Chemosensitization Of Cancer Cells By Sirna Using Targeted Nanogel Delivery, Erin B. Dickerson, William H. Blackburn, Michael H. Smith, Laura B. Kapa, L. Andrew Lyon, John F. Mcdonald

Biology, Chemistry, and Environmental Sciences Faculty Articles and Research

Background: Chemoresistance is a major obstacle in cancer treatment. Targeted therapies that enhance cancer cell sensitivity to chemotherapeutic agents have the potential to increase drug efficacy while reducing toxic effects on untargeted cells. Targeted cancer therapy by RNA interference (RNAi) is a relatively new approach that can be used to reversibly silence genes in vivo by selectively targeting genes such as the epidermal growth factor receptor (EGFR), which has been shown to increase the sensitivity of cancer cells to taxane chemotherapy. However, delivery represents the main hurdle for the broad development of RNAi therapeutics.

Methods: We report here the use ...


Hcmv Pus28 Initiates Pro-Migratory Signaling Via Activation Of Pyk2 Kinase, Jennifer Totonchy, Susan Varnum, Ryan Melnychuk, Patricia Smith, Ljiliana Pasa-Tolic, Janani I. Shutthanadan, Daniel N. Streblow 2010 Chapman University

Hcmv Pus28 Initiates Pro-Migratory Signaling Via Activation Of Pyk2 Kinase, Jennifer Totonchy, Susan Varnum, Ryan Melnychuk, Patricia Smith, Ljiliana Pasa-Tolic, Janani I. Shutthanadan, Daniel N. Streblow

Pharmacy Faculty Articles and Research

Background: Human Cytomegalovirus (HCMV) has been implicated in the acceleration of vascular disease and chronic allograft rejection. Recently, the virus has been associated with glioblastoma and other tumors. We have previously shown that the HCMV-encoded chemokine receptor pUS28 mediates smooth muscle cell (SMC) and macrophage motility and this activity has been implicated in the acceleration of vascular disease. pUS28 induced SMC migration involves the activation of the protein tyrosine kinases (PTKs) Src and Focal adhesion kinase as well as the small GTPase RhoA. The PTK Pyk2 has been shown to play a role in cellular migration and formation of cancer ...


Hypertension In Autosomal Dominant Polycystic Kidney Disease: A Clinical And Basic Science Perspective, Shobha Ratnam, Surya M. Nauli 2010 University of Toledo

Hypertension In Autosomal Dominant Polycystic Kidney Disease: A Clinical And Basic Science Perspective, Shobha Ratnam, Surya M. Nauli

Pharmacy Faculty Articles and Research

Cardiovascular complications are major causes of morbidity and mortality in patients with autosomal dominant polycystic kidney disease (ADPKD). In particular, hypertension is insidious and remains a continuous problem that evolves during the course of the disease. Hypertension in ADPKD has been associated with abnormality in the renin-angiotensin-aldosterone system (RAAS). Early vascular changes have also been reported in young ADPKD patients. In addition, the cellular functions of mechanosensory cilia within vascular system have emerged recently. The basic and clinical perspectives of RAAS, vascular remodeling and sensory cilia are reviewed with regard to hypertension in ADPKD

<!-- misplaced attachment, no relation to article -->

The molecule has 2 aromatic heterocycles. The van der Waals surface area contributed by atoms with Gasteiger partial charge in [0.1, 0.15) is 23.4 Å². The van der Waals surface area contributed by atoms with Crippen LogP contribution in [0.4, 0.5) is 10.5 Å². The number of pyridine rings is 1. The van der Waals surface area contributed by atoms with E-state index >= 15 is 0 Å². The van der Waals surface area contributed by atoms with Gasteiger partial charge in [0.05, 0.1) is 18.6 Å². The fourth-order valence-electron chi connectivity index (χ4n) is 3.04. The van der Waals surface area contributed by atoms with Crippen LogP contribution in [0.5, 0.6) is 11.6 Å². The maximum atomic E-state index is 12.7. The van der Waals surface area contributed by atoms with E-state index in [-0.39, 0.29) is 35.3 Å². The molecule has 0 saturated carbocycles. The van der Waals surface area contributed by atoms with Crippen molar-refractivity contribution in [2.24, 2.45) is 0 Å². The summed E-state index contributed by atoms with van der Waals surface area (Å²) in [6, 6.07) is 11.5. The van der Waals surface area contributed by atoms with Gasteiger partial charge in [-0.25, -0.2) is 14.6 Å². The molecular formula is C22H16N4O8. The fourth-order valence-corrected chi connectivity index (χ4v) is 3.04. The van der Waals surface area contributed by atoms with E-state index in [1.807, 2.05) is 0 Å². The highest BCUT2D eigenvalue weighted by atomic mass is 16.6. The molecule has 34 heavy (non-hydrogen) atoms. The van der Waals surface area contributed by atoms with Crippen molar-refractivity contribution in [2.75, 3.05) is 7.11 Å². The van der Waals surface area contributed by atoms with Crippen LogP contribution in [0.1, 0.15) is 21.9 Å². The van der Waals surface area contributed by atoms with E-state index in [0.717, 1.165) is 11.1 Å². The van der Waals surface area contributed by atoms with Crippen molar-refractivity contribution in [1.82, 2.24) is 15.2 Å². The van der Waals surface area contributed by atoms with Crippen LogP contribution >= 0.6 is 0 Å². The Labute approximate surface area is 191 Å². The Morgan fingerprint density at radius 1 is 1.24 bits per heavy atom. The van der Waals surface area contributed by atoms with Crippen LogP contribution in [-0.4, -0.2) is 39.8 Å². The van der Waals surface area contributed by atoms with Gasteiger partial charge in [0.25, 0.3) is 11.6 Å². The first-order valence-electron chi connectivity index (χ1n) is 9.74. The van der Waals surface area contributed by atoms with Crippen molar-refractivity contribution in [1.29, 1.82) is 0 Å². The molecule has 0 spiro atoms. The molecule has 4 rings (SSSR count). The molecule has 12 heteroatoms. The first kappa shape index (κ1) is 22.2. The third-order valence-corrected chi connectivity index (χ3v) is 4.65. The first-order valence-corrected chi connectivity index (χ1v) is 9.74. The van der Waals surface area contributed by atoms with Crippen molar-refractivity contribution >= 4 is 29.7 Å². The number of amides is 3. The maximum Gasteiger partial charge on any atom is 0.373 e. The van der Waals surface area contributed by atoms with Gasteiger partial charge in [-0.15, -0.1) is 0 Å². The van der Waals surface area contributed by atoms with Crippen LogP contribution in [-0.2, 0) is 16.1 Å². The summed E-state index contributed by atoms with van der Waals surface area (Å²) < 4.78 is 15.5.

Variables Predictive Of Outcome In Patients With Acute Hypercapneic Respiratory Failure Treated With Noninvasive Ventilatio, Nawal Salahuddin, Muhammad Irfan, Shereen Khan, Muhammad Naeem, Ahmad Suleman Haque, Shahid Javed Husain, Nisar Ahmed Rao, Ali Bin Sarwar Zubairi, Javaid Khan 2010 Aga Khan University

Variables Predictive Of Outcome In Patients With Acute Hypercapneic Respiratory Failure Treated With Noninvasive Ventilatio, Nawal Salahuddin, Muhammad Irfan, Shereen Khan, Muhammad Naeem, Ahmad Suleman Haque, Shahid Javed Husain, Nisar Ahmed Rao, Ali Bin Sarwar Zubairi, Javaid Khan

Section of Pulmonary & Critical Care

OBJECTIVE: To assess results with NIV in acute hypercapneic respiratory failure and to identify outcome predictors.

METHODS: This was a retrospective observational study on consecutive patients presenting with acute type II respiratory failure and meeting criteria for NIV use over a 5 year period. Patients presenting with haemodynamic instability, inability to protect their airway, malignant arrhythmias and recent oesophageal surgery were excluded. Univariate and Multivariate regression analysis was used to determine the impact on survival. A p value of < 0.05 was considered statistically significant. Software used was SPSS 14.

RESULTS: Total numbers of patients included were 119; 52.9% were males. Mean age was 63.4 +/- 11.9 years. Overall ...


Cardiac Tissue Regeneration - The Use Of Stem Cells, Chavy Friedlander 2010 Touro College

Cardiac Tissue Regeneration - The Use Of Stem Cells, Chavy Friedlander

The Science Journal of the Lander College of Arts and Sciences

The following is the introduction to the article: Cardiovascular disease is the leading cause of illness and fatality. Diseases such as coronary artery disease, myocardial infarction and subsequent congestive heart failure pose a serious problem to much of the population in the Unites States and all over the world. The heart’s compromised function that results from the above conditions is so influential as the heart has little capacity to repair its lost tissue; once the cardiac myocytes are destroyed its effects are amplified by a drastic decrease in cardiac function. Until recently with the advent of stem cell technology ...